- What do you want?
- How can I help?
- If you’re saying YES to this, what are you saying NO to?
- What was most useful for you?
On the day I finished the book, my 21-year-old daughter called from college 3,000 miles away in a bit of a crisis. When I felt myself slipping into “MOM FIX IT” mode (a ridiculous stance to take with a child who is an actual adult!) I opened Stanier’s book and said, “So what else is this really about?” That question turned out to be the key to my being able to help without having to solve, and all I had to do was remember to ask it. It was awesome!
I am hoping to get Stanier to agree to an interview for my upcoming “Introduction to Book Coaching” course.
Lincoln in the Bardo– adult novel
I was so excited about this book because it came with such fanfare -- the first novel of a beloved short story writer, an inventive tale about Lincoln and death and the way we wrestle with big ideas -- but in the end, I didn't even make it 50 pages (and I purchased the $27 hardcover!) I just couldn't get over the unusual language, the many voices, the lack of plot. I tried several times because so many smart people I know are loving it -- but it only served to make me feel not smart and then those thoughts began to dominate my reading of the book -- What am I missing? Are we all being punked? Am I so shallow that I need an easy-to-follow plot to guide me? I ultimately decided I'm not going to read it. I may not even keep it, because my bookshelves really only have room for books that are very important to me, but that’s a whole different discussion.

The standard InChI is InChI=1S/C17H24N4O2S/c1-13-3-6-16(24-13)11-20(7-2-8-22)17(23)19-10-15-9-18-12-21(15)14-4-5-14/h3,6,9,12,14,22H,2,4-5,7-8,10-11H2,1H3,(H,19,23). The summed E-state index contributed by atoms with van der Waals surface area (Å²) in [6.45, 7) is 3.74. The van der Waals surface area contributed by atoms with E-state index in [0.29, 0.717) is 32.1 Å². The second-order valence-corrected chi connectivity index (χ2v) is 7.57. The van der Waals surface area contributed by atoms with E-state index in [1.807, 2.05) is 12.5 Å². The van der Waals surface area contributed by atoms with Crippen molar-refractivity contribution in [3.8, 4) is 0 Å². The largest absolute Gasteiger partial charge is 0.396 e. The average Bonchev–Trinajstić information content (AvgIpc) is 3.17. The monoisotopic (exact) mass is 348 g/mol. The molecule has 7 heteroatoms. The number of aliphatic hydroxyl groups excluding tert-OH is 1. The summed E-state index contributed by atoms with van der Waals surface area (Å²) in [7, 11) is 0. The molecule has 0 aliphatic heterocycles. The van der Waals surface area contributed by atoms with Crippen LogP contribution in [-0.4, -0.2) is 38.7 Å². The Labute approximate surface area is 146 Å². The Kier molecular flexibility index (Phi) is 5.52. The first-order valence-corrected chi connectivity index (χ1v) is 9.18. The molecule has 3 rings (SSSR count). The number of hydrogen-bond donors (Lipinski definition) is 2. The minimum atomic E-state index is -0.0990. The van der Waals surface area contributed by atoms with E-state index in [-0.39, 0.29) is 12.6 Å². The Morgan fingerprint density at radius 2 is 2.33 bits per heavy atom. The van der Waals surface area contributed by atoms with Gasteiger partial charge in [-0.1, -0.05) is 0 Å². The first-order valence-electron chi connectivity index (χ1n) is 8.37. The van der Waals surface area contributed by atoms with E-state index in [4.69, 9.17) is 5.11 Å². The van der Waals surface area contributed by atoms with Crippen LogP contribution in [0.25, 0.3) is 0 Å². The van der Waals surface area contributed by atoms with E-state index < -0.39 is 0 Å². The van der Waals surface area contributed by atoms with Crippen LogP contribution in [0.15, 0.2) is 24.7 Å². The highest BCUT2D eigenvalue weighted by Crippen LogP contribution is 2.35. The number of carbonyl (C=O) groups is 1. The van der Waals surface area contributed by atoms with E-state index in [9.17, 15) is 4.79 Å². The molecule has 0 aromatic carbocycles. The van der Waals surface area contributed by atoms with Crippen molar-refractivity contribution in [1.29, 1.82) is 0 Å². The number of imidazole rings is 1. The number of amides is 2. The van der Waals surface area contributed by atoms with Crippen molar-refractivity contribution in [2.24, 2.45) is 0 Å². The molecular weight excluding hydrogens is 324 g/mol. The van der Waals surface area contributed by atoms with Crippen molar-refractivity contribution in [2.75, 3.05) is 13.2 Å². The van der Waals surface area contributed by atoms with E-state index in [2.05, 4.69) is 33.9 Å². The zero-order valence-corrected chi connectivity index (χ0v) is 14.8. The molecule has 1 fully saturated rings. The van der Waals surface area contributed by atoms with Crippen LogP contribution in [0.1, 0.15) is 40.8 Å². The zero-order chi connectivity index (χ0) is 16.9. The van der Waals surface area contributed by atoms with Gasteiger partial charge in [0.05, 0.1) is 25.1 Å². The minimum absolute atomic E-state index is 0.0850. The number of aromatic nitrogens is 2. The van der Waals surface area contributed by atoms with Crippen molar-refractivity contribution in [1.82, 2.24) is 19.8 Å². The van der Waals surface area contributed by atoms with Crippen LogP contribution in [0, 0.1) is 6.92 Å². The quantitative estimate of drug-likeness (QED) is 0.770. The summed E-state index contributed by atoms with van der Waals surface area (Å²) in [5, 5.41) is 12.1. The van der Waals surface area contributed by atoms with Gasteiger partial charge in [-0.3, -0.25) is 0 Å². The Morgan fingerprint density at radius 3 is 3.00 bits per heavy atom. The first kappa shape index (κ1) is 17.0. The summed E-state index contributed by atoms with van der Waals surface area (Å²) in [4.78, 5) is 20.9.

My Life with BOB -- memoir